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Don’t pass out or anything, but in June I read three whole books. It was a doddle though, starting as I did with R.J. Palacio’s Wonder, one of the best things I’ve ever read, where the pages pretty much turn themselves. The book follows the first year at school of a 10-year-old boy with severe facial disfigurement. It is both uncomfortably thought-provoking and wonderfully feelgood at the same time. Read it!
Resurrection Year by Sheridan Voysey was another page-turner. Covering infertility, loss, suffering and resurrection (d’oh – really?) in a hopeful, gentle way, I felt this book was a rare one which neither brushed suffering under the carpet, nor used it as an excuse for bitterness. That’s not to say the emotions are not real and raw – but the path that Sheridan and his wife Merryn travelled through the realisation of dreams never going to be fulfilled makes for compelling reading.
Finally, Compared to Her (Sophie de Witt), one of the books recommended to me in 2015, my Year of Books. It’s a helpful book, which describes the problem of CCS (Compulsive Comparison Syndrome), something pretty much every woman suffers from, and guides us through carefully thought-out theology to lead more content lives. I would recommend it to other women, but….
….and here I’m going out on a limb, since all the reviews of this book seem to be 5*. I didn’t find it riveting. And, whilst I was asking myself whether a non-fiction Christian living book can be riveting, I was reminded that many of the best Christian books are exciting, inspiring and can’t be put down – even though they’re non-fiction. This was the case with both A Praying Life and Jesus Feminist which I read earlier this year. So I did feel like I was wading through this one a little. That’s not to say it’s not good, just that it didn’t light my fire. Having said that, in the few days since I finished it, I’ve found myself mulling over its subject plenty of times – so perhaps it will have a lasting impact after all.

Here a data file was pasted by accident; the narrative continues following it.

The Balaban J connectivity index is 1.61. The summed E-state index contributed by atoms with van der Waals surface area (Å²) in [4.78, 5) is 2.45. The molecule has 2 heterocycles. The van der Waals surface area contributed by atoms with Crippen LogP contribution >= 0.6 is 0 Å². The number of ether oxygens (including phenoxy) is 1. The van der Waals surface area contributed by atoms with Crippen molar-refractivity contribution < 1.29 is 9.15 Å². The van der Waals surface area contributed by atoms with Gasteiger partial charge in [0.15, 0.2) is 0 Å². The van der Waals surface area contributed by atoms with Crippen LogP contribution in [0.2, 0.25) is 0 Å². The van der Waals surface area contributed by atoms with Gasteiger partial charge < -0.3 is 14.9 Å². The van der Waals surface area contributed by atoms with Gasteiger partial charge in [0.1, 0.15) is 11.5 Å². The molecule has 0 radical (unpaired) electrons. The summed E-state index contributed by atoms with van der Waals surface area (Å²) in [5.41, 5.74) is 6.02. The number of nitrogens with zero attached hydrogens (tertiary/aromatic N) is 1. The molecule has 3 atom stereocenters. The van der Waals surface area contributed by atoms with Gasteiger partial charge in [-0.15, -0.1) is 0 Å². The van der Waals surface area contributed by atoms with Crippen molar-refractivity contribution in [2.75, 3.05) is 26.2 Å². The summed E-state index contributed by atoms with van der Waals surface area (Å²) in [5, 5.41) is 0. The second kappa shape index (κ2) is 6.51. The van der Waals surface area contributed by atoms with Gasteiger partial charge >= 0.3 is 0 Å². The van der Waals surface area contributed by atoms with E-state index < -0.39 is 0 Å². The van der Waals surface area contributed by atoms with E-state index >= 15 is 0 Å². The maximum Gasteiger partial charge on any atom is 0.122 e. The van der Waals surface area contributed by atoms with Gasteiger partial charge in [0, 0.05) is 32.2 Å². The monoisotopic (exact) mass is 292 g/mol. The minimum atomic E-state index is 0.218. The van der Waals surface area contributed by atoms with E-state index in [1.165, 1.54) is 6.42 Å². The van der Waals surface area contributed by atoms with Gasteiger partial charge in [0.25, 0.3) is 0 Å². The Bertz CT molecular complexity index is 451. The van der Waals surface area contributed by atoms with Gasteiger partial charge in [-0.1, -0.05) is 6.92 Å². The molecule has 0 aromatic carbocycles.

Not exactly in the same category of a book I’ve read from start to finish, but still deserving a mention, the kids and I have been enjoying The Artful Year by Jean Van’t Hul. June began in the middle of half-term, so I was searching for ways in which I could entertain my 7-5-2-2 brood all at once (not easy), and Jean’s process-oriented art (i.e. where the outcome isn’t specified, but the focus is on the making) really fit the bill, as each child can access the activity at their own level, producing something they’re proud of. We tried salt-and-watercolour pictures, bean art, masking-tape hopscotch, and various new homemade ice lolly combinations. And, although we didn’t follow her instructions for it, we opened a bag of air-drying clay which kept the 5-2-2 contingent happy for hours. (Well, enough time for me to make dinner anyway.)
June is elderflower season so, as always, I clambered out of my bathroom window, made it across the garage roof in one piece, picked as many fresh white elderflower heads as I could find, and made it back to the bathroom window without breaking a leg. The rest of the process is dead easy – in fact, the recipe’s on the blog here if you fancy having a go next June!
We had a couple of BBQs during the heatwave, and the garlic-chilli marinated prawns were a particular highlight. A visit from our London friends was a great excuse, if one is needed, to have lunch at Guy’s. I made this aromatic prawn and cashew curry from Jamie’s 30 Minute Meals:
I haven’t always got on with Jamie’s recipes, but think I’ve found my happy place in his 30 Minute Meals which are considerably less faffy than his other recipes.
And I remembered how much I loved pulled pork, so found a recipe and made it for dinner one night – it was a hit, and so super easy too. It’ll definitely become a staple on the Desert-house menu. As will gherkins. Yep, you read that right. Although I despise them, the pulled pork evening revealed that every one of my kids thinks gherkins are absolutely marvellous. Massive pot added to this week’s shopping list.